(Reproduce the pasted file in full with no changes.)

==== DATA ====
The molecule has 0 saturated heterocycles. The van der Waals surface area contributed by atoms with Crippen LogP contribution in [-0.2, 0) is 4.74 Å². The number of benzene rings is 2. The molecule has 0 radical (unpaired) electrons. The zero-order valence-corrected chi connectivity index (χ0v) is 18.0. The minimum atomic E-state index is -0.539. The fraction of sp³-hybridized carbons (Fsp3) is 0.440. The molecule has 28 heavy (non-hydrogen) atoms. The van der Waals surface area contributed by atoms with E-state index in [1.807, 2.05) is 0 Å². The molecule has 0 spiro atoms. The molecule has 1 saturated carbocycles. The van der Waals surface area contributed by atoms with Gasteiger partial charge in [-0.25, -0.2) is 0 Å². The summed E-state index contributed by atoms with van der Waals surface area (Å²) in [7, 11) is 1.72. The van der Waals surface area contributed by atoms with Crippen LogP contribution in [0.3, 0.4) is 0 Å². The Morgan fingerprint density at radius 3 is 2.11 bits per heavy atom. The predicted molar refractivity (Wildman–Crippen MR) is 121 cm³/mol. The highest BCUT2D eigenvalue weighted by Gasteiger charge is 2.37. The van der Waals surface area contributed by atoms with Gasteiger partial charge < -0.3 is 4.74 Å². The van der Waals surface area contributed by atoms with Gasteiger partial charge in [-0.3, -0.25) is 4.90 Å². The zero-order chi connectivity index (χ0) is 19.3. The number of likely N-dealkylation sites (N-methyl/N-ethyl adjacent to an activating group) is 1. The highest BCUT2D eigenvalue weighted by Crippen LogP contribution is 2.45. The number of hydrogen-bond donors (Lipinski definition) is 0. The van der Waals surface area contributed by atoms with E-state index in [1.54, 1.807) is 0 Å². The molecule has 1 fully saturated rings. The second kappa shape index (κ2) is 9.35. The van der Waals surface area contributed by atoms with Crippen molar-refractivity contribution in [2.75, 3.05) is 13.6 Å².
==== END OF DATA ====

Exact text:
The molecule has 0 saturated heterocycles. The van der Waals surface area contributed by atoms with Crippen LogP contribution in [-0.2, 0) is 4.74 Å². The number of benzene rings is 2. The molecule has 0 radical (unpaired) electrons. The zero-order valence-corrected chi connectivity index (χ0v) is 18.0. The minimum atomic E-state index is -0.539. The fraction of sp³-hybridized carbons (Fsp3) is 0.440. The molecule has 28 heavy (non-hydrogen) atoms. The van der Waals surface area contributed by atoms with E-state index in [1.807, 2.05) is 0 Å². The molecule has 0 spiro atoms. The molecule has 1 saturated carbocycles. The van der Waals surface area contributed by atoms with Gasteiger partial charge in [-0.25, -0.2) is 0 Å². The summed E-state index contributed by atoms with van der Waals surface area (Å²) in [7, 11) is 1.72. The van der Waals surface area contributed by atoms with Crippen LogP contribution in [0.3, 0.4) is 0 Å². The Morgan fingerprint density at radius 3 is 2.11 bits per heavy atom. The predicted molar refractivity (Wildman–Crippen MR) is 121 cm³/mol. The highest BCUT2D eigenvalue weighted by Gasteiger charge is 2.37. The van der Waals surface area contributed by atoms with Gasteiger partial charge < -0.3 is 4.74 Å². The van der Waals surface area contributed by atoms with Gasteiger partial charge in [-0.3, -0.25) is 4.90 Å². The zero-order chi connectivity index (χ0) is 19.3. The number of likely N-dealkylation sites (N-methyl/N-ethyl adjacent to an activating group) is 1. The highest BCUT2D eigenvalue weighted by Crippen LogP contribution is 2.45. The number of hydrogen-bond donors (Lipinski definition) is 0. The van der Waals surface area contributed by atoms with E-state index in [1.54, 1.807) is 0 Å². The molecule has 1 fully saturated rings. The second kappa shape index (κ2) is 9.35. The van der Waals surface area contributed by atoms with Crippen molar-refractivity contribution in [2.75, 3.05) is 13.6 Å².